Ben Van Dyke (MFA '06) plays a lot of basketball — a game defined by its continually shifting spatial calculus. It’s an apt sport for Ben, because just as the trajectory of the ball to the net is endlessly variable, so is Ben’s typographic work. Taking forms that could be described as nets, gnarls, snarls and open expanses, he is interested in utilizing complexity as a visual language.
Currently an Associate Professor and Chair of Communication Design at the University of Buffalo, Ben is also Vice President of DesignInquiry, an international design collective focused on design research and education. He cites the Detroit-born typographer Ed Fella and the crytptographer Claude Shannon as strong influences. (Shannon, in addition to also playing a lot of basketball as key to his interests in complexity, is famous as the “father” of information theory, and the digital computer and digital circuit design theory. It’s also worth noting that one of Ben’s most well worn books is Complex Knowledge, Organizational Theory and Studies in Epistemology by Haridimos Tsoukas.
How did a Western Michigan boy who believed that he was neither smart nor talented wind up engrossed in this heady material, as well as in the production of some of the most sensual typography in contemporary graphic design? “In K-12, I was convinced that I simply did not do well,” Ben describes.
“For whatever reasons, I did not learn how to learn until later.”
As an undergrad, Ben spent most of his college education as a painting student at Kendall College of Art. He switched to graphic design, “almost at the last possible minute.” It was a rocky transition at first. Ben tried to transpose some of his aesthetic concepts from painting to design with little early success. “I am pretty sure… no, I know,” he confirms,” that I made some terrible paintings that were terrible design ideas.” Technology, on the other hand, came easily. Using the computer allowed him to get stuff out of his head quickly and Ben recognized how much had been bouncing around in his mind that was coming out slowly and messily in painting. At the close of his undergrad studies, ”I knew I really wanted advertising job… I wanted the cool clothes, and I wanted the good salary.” He got the job he wanted in Grand Rapids, rising to the role of art director.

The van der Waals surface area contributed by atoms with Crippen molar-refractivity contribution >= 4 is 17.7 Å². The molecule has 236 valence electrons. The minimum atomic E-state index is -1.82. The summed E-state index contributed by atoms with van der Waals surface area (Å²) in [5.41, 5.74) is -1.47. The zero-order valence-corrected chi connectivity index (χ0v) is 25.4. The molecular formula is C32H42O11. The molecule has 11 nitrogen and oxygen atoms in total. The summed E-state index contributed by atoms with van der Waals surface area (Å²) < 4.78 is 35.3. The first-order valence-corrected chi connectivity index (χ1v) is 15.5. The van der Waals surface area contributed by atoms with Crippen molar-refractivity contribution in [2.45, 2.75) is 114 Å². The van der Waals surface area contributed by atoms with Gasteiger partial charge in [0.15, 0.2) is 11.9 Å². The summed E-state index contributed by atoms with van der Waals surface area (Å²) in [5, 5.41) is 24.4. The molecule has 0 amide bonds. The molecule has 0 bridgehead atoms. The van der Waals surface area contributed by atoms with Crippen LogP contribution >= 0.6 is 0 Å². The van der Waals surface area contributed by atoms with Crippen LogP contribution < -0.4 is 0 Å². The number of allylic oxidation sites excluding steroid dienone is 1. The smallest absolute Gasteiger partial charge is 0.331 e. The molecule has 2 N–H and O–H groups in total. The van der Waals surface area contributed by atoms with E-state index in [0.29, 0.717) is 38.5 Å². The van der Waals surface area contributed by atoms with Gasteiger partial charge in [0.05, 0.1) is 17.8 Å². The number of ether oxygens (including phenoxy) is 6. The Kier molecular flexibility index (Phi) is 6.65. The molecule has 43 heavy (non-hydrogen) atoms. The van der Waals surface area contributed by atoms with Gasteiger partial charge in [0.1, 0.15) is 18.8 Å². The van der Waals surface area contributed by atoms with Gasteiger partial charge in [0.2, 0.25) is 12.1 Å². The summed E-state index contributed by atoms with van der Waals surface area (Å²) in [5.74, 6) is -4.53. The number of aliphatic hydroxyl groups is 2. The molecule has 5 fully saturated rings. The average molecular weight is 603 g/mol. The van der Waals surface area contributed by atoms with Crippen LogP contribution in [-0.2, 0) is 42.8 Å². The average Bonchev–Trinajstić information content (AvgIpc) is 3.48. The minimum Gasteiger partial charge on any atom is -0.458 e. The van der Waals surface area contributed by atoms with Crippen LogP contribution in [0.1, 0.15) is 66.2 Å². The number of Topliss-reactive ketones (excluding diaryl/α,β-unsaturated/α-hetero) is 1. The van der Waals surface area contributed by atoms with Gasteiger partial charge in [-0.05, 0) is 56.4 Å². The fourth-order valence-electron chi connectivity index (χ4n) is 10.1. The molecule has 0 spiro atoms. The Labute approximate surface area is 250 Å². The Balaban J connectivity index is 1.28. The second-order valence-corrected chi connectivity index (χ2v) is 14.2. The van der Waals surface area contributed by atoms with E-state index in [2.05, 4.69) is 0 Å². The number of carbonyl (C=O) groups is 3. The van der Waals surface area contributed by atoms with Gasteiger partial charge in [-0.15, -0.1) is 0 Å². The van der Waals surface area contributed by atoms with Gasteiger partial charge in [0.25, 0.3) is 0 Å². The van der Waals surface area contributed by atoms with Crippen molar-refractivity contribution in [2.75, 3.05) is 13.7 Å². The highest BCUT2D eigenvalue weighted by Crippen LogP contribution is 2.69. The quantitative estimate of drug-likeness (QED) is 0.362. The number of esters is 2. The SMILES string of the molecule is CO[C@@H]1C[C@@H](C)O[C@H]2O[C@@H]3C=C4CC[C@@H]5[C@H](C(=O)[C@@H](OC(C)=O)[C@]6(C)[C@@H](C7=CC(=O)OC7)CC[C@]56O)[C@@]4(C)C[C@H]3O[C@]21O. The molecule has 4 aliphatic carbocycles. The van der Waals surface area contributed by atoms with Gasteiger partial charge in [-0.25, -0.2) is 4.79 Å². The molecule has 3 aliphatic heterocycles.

Although he entered and left advertising for different reasons, Ben is articulate and precise on where he situates the field. “Advertising is a visual landscape that we reside in—and the directive of efficiency and productivity to maximize financial return is to be as simple as you can. This all co-exists,” he adds, “with the fact that complexity is a human state, and advertising works to implement a veneer of simplicity.”
Prodding the limits of the commercial realm, Ben started creating moments of complexity in his advertising work. Ultimately, this led him away from advertising and toward graduate study at the Stamps School as the ideal forum for his work and ideas.
“It was scary to make the change from advertising to grad school,” Ben recalls, “from making tons of money to making none at all.” But Ben knew that the grind and pace of the corporate advertising world was not sustainable—and with a second child on the way, he made a bold life change, a necessary creative leap into an environment that valued experimentation and complexity. Ben loved the change and the opportunities that he was able to confront and seize.